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Exploring the intermediate state of biotin synthase : covalent attachment of substrate to iron sulfur cluster
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|Title:||Exploring the intermediate state of biotin synthase : covalent attachment of substrate to iron sulfur cluster|
|Authors:||Taylor, Andrew Michael|
iron sulfur cluster
|Issue Date:||Dec 2010|
|Publisher:||[Honolulu] : [University of Hawaii at Manoa], [December 2010]|
|Abstract:||Biotin synthase (BioB) is an iron-sulfur protein that catalyzes the final step in the biosynthesis of biotin. Specifically, it substitutes sulfur for hydrogen at the C9 and C6 positions of dethiobiotin, completing a thiophane ring. It is one of an ever growing group of AdoMet-dependent enzymes, which undergo multiple one-electron transfers and carbon-centered radical transition states. For the protein to be active, it requires two FeS clusters--one oxygen-sensitive [4Fe4S]2+ cluster that lies near the surface and one reductant-sensitive [2Fe2S]2+ cluster that is buried deep within the (!")8 barrel. Study of this enzyme has been fueled by the theory of using inhibitors as antibiotics. Biotin synthase appears to only be found in bacteria and some plants, not in any member of the animal kingdom. It has been suggested that dethiobiotin derivatives could be targets of resistant bacteria--specifically, tubercles bacillus. In order to further promote this research, more information is needed about the mechanism of biotin synthase. In this dissertation, the intermediate state of this enzyme will be examined by three different methods. I will show that 9-mercaptodethiobiotin is the catalytic intermediate, that single-electron redox changes are occurring in the [2Fe2S] cluster during turnover that parallel 9-MDTB production, and that the [2Fe2S] is the source of sulfur for biotin.|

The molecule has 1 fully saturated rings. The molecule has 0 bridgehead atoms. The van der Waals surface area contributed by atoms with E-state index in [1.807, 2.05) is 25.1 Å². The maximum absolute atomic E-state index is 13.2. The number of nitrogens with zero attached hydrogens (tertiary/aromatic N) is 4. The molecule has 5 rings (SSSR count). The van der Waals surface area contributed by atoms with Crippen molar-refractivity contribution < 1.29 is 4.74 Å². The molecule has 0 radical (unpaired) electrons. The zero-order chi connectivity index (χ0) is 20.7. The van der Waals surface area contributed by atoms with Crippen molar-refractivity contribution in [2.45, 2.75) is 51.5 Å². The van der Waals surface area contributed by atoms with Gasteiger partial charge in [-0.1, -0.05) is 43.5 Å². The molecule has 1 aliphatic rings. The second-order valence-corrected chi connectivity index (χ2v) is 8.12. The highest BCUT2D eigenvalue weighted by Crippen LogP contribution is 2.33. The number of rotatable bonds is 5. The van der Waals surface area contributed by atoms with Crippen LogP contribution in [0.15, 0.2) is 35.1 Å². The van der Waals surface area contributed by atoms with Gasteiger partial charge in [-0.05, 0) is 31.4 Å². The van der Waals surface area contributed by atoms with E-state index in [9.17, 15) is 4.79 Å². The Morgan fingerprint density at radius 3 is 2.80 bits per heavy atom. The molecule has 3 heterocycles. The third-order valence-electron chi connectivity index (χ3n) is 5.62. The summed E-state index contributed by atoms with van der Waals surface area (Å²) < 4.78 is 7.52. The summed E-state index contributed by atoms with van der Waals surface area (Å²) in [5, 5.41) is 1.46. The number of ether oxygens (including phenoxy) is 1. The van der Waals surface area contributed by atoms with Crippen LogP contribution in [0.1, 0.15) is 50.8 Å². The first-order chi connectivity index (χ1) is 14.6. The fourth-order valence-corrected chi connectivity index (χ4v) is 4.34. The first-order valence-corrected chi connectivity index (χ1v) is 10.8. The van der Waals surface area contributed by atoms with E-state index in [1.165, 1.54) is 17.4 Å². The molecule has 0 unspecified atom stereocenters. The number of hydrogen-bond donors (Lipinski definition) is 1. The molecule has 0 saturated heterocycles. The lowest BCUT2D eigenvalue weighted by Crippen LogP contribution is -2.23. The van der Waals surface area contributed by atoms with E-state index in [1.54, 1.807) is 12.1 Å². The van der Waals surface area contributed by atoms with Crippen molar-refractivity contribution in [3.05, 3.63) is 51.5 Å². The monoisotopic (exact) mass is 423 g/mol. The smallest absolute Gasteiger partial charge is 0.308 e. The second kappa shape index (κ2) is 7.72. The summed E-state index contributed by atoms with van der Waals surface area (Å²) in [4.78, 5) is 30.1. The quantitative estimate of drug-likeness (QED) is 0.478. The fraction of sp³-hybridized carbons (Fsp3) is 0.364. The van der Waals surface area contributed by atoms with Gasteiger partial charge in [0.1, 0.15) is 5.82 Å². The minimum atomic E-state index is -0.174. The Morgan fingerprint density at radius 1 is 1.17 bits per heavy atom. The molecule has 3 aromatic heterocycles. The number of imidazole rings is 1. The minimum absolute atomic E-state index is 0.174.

|Description:||Ph.D. University of Hawaii at Manoa 2010.|
Includes bibliographical references.
|Appears in Collections:||Ph.D. - Chemistry|
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